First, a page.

House of M

⭐⭐⭐⭐½ based on 1 review.

Written by Brian Michael Bendis.

tl;dr: A genuinely interesting idea executed extremely well, with great pacing and some very clever moments.


MarvelGraphic Novels


Spoilers Ahead: My reviews are not spoiler-free. You have been warned.

House of M is one of the best Marvel "event" TPBs I've read to date. I sort of wish I'd read the prior main story arcs – Avengers Disassembled and the end of the X-Men run by Bendis – as I felt a little out of the loop at the start of this story, but on scanning their Wikipedia entries, maybe not 😂 It's not that House of M leaves you too confused – it does try quite hard to fill in the blanks – but the beginning lacks some level of gravitas because you don't know where the characters (particularly the Avengers) stand with one another.

Once the story gets going though, it had me hooked. From the moment that Wanda warps reality, the story comes into its own, with some very clever ideas. As with all graphic novels I wish there had been a little more time and space to really sit in that concept, but unlike most big story arcs I felt that pacing and character focus were pretty much spot on. The focus is placed where it matters, and the rest of the (enormous) cast are given just enough narrative time to make their presence clear and consistent.

Best of all, the story keeps you guessing at what's really going on. I thought the way they broke free of Wanda's wish was actually fairly clever: she has created a world where (as much as possible) people get what they truly want. For Wolverine, that means he finally gets his memory back, the opposite of everyone else, whose memories are stripped from them. He is therefore able to break free of Wanda's spell immediately, whilst the new mutant/hero/possibly the part of Wanda's psyche still hanging in there, Layla, becomes a useful foil for breaking some of the others out as well. It's at this point that the story gets particularly clever. They could easily have just had a bunch of fights, as they subdue individual heroes or mutants and unlock their true memories, but instead they really focus on the ramifications to these characters of a world where they get want they actually want.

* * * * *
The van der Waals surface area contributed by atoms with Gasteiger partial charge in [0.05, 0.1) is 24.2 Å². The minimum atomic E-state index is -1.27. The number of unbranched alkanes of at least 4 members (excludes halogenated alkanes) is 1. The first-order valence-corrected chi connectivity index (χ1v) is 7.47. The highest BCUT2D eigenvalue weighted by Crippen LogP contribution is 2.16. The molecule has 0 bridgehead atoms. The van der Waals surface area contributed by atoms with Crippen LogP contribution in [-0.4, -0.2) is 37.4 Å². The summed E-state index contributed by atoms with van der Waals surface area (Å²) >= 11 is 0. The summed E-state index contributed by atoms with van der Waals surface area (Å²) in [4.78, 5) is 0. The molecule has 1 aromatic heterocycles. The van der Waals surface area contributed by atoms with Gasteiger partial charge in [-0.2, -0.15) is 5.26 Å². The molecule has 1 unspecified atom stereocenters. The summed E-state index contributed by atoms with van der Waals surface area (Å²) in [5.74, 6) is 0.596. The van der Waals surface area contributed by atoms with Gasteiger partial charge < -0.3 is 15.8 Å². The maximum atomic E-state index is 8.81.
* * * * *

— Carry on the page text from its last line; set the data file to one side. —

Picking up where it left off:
Peter Parker is still Spider-Man, but he doesn't need to hide his identity, Gwen and Uncle Ben are both still alive, and the former is his wife and mother of his child. So when they snap him out of Wanda's hold, he has to deal with a lot. Not only are his loved ones now alive – but won't be any more if they do the right thing and reset her spell – but when given his ultimate wish, he doesn't choose MJ. In fact, without him, MJ has gone on to be a major Hollywood star, a feat even more impressive in a world where Sapiens (non-mutants) like her are deemed second-class citizens. So Spidey has to reckon with the reality that his perfect world is a lie; his actual wife doesn't even factor into his ideal fantasy; and that, without him, she is much better off. Luke Cage gets a similar deal, no longer being with his long-term partner Jessica Jones in this reality, whilst still finding himself largely locked out of society; Emma Frost and Cyclops are married and seemingly happy, which throws them both through a loop; Mystique is a member of S.H.I.E.L.D; and, possibly most shockingly, Hawkeye is alive and aware that setting the world back to order means that he doesn't make it.

Other heroes are never brought out of the fantasy Wanda has created, either because they were too hard to track down, or because those that had been freed decide it's better to let them be. In a poignant moment, the elderly Steve Rogers is left to get on with his life as a retiree, to continue living out his preferred world where he's never frozen, gets to be with his friends and loved ones as they grow old, and then returns to Brooklyn to see out his days in peace. It's very Endgame and a generally nice touch.

Then, just when you think they've got most of it figured out, they do bring out the big hero vs hero battle, and it's surprisingly entertaining. With the "royalty" of the new world united, the freed heroes must face off against Namor, Doom, Storm, Magneto (and family), and T'Challa at a big celebration. It's fun, although at times the art style is a bit messy, particularly with the placement of text bubbles – a constant criticism actually. I mean, in one panel early on half the text is literally cut off the bottom of the page, which just looks like a printing error!

With the battle underway, though, we finally get some answers, and again the series doesn't disappoint. Far from this being Magneto's doing, he is just as much a pawn as everyone else. Instead, Pietro is the mastermind behind the plan, in a last-ditch attempt to save his sister. It's a nice touch, but the ramifications are enormous. Not only does Magneto turn on his son when he learns the truth, but the resultant damage sends Wanda even further into her madness and utters the infamous words: no more mutants.

So the story of the House of M closes, and with ramifications that feel (even now) quite extraordinary. The mutant population is reduced by 99%, several (more) heroes are dead, others like Cage and Parker are reeling with their own grief over the world they've lost, the people who were missing, and the weight of the knowledge they now possess, whilst the rest are left to be confused, with most unaware of any of what occurred. Even smaller tweaks, like Logan now remembering his whole past, are fairly huge in what they might mean. It's a crossover done right, with compelling story work, interesting character development, consistent plot direction, and a genuine impact on the wider Marvel world.

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